Consider inviting money to become a co-creator and help you to achieve certain goals. In your letter explain to money why you want more of it, what role will would money play in your life if it were to flow more effortlessly toward you? Share with money how it would change your life if you had more of it. What impact would it have on your family and those you care about? How would you be able to have a positive impact on the wider community if you had more money? Write as though money is a long lost friend who you’ve fallen out of touch with, but with whom you would like to reconnect with and rebuild a loving relationship.
Take some time to let money know how much you appreciate it. What does it already provide for you? A roof over your head? Healthy food? Your clothes? Acknowledge that most (if not all) of your immediate needs are already being met, and allow yourself to feel gratitude toward money. Finish your letter with promises of being more loving and respectful toward money and inviting it to work with you to build a beautiful life together. Instead of seeing money as a costly enemy with whom you are constantly at war, begin to see money as an ally, foster a friendship with money, a buddy who adds value to an already rich and rewarding life.
Acceptance helps bring in abundance
To help let go of negative emotions relating to debt and money it may be useful to be accepting of your current money situation and let go of the pressure to be wildly wealthy or debt free right now. Acknowledge that money will flow into your life organically and that some years may be more abundant than others. At the same time build a solid strategy to stay afloat, pay off your debts and gradually build more abundance into your life with a more positive attitude around money.
Money is energy
Rather than put a ‘price’ on money, consider instead it to be a transient energy which moves in and out of your life, gracing you with the opportunity to exchange it for goods and services. See money not as notes or coins, but rather a resource which participates in your life’s journey, contributing to your capacity to give and receive. In turn, you contribute to money’s journey as you generate it via your work and time.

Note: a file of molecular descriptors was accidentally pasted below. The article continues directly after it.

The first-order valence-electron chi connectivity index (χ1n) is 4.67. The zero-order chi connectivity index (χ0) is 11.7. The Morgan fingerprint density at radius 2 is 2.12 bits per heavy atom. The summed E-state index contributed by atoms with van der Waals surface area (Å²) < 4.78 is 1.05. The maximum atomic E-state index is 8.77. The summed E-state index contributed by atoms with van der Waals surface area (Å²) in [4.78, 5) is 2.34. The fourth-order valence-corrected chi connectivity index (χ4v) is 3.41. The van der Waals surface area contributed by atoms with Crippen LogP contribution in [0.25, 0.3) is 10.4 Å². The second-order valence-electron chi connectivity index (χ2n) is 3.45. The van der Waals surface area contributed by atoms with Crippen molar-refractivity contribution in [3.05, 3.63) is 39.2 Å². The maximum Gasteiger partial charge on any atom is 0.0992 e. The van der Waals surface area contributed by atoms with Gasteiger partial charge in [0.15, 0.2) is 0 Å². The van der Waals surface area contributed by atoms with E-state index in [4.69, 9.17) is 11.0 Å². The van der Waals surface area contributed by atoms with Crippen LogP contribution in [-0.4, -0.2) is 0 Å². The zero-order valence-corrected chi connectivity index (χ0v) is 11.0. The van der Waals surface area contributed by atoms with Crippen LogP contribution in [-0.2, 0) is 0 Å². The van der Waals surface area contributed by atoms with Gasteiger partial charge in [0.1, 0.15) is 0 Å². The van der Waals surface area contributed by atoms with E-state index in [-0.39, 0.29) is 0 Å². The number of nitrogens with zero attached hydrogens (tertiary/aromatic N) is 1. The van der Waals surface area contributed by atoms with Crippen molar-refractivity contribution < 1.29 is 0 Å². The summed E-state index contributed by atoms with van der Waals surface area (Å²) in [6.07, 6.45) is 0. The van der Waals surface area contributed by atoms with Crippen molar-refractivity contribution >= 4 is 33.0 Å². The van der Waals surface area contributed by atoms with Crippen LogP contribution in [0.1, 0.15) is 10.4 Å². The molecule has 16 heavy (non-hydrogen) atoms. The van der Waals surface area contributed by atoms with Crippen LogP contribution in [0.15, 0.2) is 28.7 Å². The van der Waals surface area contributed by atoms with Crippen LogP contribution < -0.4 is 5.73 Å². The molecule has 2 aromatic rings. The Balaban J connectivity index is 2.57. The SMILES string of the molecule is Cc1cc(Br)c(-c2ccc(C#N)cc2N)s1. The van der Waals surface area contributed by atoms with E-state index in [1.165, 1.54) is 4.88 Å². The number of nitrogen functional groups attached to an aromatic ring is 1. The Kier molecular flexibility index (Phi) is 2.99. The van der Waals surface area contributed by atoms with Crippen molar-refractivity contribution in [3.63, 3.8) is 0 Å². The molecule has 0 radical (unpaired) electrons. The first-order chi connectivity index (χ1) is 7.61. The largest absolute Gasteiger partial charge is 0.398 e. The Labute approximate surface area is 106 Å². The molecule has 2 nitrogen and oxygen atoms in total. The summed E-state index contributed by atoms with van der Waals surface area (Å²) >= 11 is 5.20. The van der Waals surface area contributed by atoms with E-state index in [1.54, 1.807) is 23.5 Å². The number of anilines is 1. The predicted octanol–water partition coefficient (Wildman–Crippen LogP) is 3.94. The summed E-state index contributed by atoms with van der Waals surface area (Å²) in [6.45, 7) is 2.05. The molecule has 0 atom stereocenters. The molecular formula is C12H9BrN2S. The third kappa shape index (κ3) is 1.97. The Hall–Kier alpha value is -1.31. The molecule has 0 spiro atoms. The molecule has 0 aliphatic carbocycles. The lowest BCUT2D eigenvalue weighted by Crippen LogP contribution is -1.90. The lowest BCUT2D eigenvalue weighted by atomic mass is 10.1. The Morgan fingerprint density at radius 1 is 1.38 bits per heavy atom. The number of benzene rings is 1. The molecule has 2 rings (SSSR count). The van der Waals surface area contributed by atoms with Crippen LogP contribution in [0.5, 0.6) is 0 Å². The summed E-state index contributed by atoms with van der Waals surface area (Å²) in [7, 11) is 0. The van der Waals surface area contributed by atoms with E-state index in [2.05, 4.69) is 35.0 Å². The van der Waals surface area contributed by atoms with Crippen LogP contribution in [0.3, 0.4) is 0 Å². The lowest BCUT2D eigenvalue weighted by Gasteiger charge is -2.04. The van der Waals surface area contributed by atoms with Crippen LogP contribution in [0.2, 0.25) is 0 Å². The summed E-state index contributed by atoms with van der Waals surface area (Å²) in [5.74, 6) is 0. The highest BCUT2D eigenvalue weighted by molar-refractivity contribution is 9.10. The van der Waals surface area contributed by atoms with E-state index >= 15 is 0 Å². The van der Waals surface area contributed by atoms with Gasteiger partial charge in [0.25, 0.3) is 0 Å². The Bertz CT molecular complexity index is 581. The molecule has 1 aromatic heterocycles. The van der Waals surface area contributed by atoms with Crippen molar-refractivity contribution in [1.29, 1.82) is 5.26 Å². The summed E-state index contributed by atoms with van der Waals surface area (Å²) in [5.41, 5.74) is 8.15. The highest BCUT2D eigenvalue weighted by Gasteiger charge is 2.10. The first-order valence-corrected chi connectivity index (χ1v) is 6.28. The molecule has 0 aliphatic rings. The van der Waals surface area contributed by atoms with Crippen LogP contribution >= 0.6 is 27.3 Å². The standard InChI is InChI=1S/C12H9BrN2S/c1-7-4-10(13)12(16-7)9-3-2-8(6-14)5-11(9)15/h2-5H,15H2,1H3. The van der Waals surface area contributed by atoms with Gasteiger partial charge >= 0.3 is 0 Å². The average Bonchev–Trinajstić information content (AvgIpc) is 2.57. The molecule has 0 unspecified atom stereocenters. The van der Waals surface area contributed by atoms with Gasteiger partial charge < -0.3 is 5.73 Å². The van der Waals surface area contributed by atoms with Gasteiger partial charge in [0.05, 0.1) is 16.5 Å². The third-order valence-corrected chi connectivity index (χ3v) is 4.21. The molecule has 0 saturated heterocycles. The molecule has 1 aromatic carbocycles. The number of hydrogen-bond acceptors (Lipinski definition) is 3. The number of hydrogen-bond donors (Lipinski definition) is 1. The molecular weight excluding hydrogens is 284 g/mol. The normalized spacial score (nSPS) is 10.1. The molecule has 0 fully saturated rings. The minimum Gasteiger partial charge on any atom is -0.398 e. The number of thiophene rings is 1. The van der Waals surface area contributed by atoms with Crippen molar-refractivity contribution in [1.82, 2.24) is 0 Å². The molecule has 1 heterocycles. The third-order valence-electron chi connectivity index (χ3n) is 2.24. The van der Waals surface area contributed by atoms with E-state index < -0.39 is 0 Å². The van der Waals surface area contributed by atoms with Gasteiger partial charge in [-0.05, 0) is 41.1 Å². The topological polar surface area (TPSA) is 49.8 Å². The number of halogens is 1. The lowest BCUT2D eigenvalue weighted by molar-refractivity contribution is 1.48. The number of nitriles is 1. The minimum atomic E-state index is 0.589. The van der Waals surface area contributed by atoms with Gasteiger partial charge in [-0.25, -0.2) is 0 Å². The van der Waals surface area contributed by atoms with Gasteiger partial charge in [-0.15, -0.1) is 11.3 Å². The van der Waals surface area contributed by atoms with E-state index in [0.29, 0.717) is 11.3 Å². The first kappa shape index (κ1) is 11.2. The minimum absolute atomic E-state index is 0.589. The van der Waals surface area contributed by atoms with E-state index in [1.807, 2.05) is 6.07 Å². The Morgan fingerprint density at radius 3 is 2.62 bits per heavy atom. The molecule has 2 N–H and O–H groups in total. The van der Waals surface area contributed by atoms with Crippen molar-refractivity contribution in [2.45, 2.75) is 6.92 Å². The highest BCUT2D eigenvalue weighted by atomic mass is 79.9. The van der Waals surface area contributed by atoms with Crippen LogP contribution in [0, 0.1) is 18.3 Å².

Perhaps you already are abundantly wealthy, you simply don’t realise it. Perhaps you simply need to appreciate what you already have. When we can appreciate the existing abundance in our lives it is much easier to develop a genuine sense of fulfilment and contentment enabling us to be more satisfied with our life.
Set yourself up for success by changing your spending habits. Swap compulsive shopping for carefully considered purchases. Invest in high quality, consciously made, ethically sourced possessions which which spark joy and which will last for many years. Throw in a bit of generosity toward others and those in need while you’re at it. Generosity helps to shift your money story as it demonstrates you believe your needs are met and you have spare to share.
Peta suggests we can do more for the world and more for the causes we care about when we get out of the way of our own limiting money story. “Money has a role to play in the way you thrive. You deserve to have what you need to thrive. Just because you have more, doesn’t mean that others have less,” Peta asserts.
True wealth encompasses all that you value. It honours your resources and supports your well-being. Being truly wealthy is something you embody. It’s not actually a bank balance, it’s how you show up in the world. When we expand our perception of wealth into more than just ‘finance’ or ‘money’, but rather a sense of well-being and abundance we can more easily tap into this flow and live a fulfilled and enriching life.
Alison Gallagher is a freelance writer, resourcefulness expert, entrepreneur and mother of two young children. She has been featured in various publications including Stellar Magazine, Australian Health and Fitness Magazine, and Cleo Magazine. Alison is particularly passionate about sharing practical tips on how to live simply, sustainably and seasonally.